Driving alone at night, the world’s pitch, black velvet stapled occasionally by red tail lights on the opposite highway but otherwise mild panic when the eyes’ habitual check produces nothing at all in the rearview mirror, a black blank, now nothing exists but the dotted white lines of the road, and the car
Apr 26 2018
Raquel Salas Rivera is the 2018-19 Poet Laureate of Philadelphia and a 2018 CantoMundo Fellow. Their work has appeared in journals such as the Revista del Instituto de Cultura Puertorriqueña, Apogee, and the Boston Review. They are the author of Caneca de anhelos turbios (Editora Educación Emergente), oropel/tinsel (Lark Books), tierra intermitente (Ediciones Alayubia), and lo terciario/the tertiary (Timeless, Infinite Light). Currently, they are co-editor of The Wanderer and co-editor of Puerto Rico en mi corazón, a collection of bilingual broadsides of contemporary Puerto Rican poets.
130 S. 34th St19104 Philadelphia, Pennsylvania
Apr 23 2018
The Bear Who Ate the Stars by Julia Kolchinsky Dasbach is the winner of the 2014 Split Lip Uppercut Chapbook Awards. Contest Judge Michael Meyerhofer says: "There's a wonderful range to Julia Kolchinsky Dasbach's poems, rendered all the more remarkable by their consistent depth and polish. These poems feel meticulously crafted, despite a certain primal, sometimes sensual quality often falsely seen as antithetical to intellectual poetry. These poems smell of stars and campfires, a deeper sense of story, a mythological thread running, river-like, all the way back to the dawn of time."
Julia Kolchinsky Dasbach emigrated from Dnepropetrovsk, Ukraine as a Jewish refugee when she was six years old. She holds an MFA in Poetry from the University of Oregon and is a Ph.D. candidate in Comparative Literature at the University of Pennsylvania where her research focuses on contemporary American poetry about the Holocaust. She has received fellowships from the Bread Loaf and TENT Conferences, as well as the Auschwitz Jewish Center. Julia is the author of The Bear Who Ate the Stars (Split Lip Press, 2014) and her recent poems appear in Best New Poets, Poetry Northwest, and Nashville Review, among others. Julia is also Editor-in-Chief of Construction Magazine (www.constructionlitm
"To enter Sam Herschel Wein’s Fruit Mansion is to fall headfirst into a hungry labyrinth, a juicy '[g]eometry of bodies.' Queer morsels of citrus light romp here. Unruly fistfuls of spaghetti reign here. The speakers are eaters and double-dipping skinny-dippers, bitter saliva-knowers and sweet hairy secret-sharers. In every 'stairwell of your love,' these poems are world-kissers. These wet, arugula-peppery words talk back to straight roommates, concerned family members, boys with boundary issues, and a self steeped in the lonely shame of desiring the wrong, the too-much. I cried, I laughed, I flashbacked to a school trip to Quebec when I had to sleep in a room full of very straight boys. This chapbook says, 'Do not tell me to patience' when it comes to being seen as fully 'fingers and toes' alive. This poet says, 'You onions!' and 'I am tongue to tongue cool'—and we should listen with ripe, mansion-sized attention." --Chen Chen, author of When I Grow Up I Want to Be a List of Further Possibilities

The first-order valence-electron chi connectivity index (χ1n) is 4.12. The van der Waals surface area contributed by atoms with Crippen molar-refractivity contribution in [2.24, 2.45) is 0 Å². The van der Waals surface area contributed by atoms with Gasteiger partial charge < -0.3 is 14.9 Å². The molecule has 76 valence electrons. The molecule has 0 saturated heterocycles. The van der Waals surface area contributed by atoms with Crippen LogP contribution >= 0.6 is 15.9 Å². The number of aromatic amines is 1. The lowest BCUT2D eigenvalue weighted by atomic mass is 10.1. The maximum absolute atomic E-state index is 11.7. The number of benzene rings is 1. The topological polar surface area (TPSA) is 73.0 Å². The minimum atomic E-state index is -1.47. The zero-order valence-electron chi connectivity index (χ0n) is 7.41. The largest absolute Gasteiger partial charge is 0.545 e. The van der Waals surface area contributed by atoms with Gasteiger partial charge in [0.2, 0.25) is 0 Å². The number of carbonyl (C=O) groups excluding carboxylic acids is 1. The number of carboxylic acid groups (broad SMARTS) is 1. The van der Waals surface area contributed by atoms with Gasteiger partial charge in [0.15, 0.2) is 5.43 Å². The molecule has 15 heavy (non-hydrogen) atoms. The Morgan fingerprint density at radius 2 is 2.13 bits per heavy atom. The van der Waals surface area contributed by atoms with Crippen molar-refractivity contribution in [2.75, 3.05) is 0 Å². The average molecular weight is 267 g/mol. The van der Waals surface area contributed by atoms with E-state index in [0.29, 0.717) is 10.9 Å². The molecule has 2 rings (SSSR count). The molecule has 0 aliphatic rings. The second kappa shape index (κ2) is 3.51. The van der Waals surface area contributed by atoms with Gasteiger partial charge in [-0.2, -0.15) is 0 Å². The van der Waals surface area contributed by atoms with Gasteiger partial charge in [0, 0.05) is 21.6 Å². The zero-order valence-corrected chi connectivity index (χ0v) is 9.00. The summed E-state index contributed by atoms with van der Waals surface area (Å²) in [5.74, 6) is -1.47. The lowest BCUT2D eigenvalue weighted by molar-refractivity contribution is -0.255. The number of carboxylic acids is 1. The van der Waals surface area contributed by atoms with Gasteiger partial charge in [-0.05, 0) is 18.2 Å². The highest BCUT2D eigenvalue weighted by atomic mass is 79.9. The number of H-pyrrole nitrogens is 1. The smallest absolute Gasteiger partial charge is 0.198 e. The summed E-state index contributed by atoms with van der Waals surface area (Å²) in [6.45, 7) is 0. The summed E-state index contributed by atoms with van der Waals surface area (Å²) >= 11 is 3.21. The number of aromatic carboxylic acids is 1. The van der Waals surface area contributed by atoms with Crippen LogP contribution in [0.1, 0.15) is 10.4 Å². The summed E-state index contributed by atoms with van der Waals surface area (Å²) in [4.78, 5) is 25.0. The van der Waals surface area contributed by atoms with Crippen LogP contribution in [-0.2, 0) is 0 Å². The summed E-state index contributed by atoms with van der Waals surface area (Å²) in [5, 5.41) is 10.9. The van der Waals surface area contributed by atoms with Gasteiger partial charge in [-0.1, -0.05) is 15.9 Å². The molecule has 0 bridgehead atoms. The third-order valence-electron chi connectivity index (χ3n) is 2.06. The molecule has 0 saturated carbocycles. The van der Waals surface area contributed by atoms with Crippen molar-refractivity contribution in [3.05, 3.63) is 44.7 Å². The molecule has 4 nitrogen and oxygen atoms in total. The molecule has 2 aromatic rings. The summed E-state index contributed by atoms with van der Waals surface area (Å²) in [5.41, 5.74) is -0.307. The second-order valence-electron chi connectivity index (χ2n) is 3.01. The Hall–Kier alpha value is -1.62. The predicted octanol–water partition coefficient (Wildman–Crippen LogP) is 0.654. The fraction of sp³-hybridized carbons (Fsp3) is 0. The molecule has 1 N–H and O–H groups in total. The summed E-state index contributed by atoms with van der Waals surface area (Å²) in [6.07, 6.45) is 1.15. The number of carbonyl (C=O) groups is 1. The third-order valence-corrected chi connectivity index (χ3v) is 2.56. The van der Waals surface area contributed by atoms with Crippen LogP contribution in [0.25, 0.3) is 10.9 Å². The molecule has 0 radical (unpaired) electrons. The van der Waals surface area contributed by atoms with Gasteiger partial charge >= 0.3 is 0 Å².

Sam Herschel Wein lives in Chicago and specializes in aimless frolicking. He is the poetry editor for The Blueshift Journal and is co-founder of a new journal, Underblong, with his friend and esteemed poet, Chen Chen. His chapbook, Fruit Mansion (Split Lip Press, 2017) was the winner of the 2017 Turnbuckle Chapbook prize. Recent work has appeared in Vinyl Poetry, Pretty Owl Poetry, and Connotation Press, among others. He can be found in the cheese aisle of most stores, in the middle of a hug, or editing poems at your local coffee shop.
130 S. 34th Street19104 Philadelphia, Pa, Pennsylvania
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Yardley, Pennsylvania, an expensive dump and the van seats shake their broken bones. Duty-free liquor and cigarettes, the refineries and the harbor's cranes. The moon digs its way out of the dirt. The branches of an evergreen sway. She's nice the woman you don't love. She kisses you hard and often holding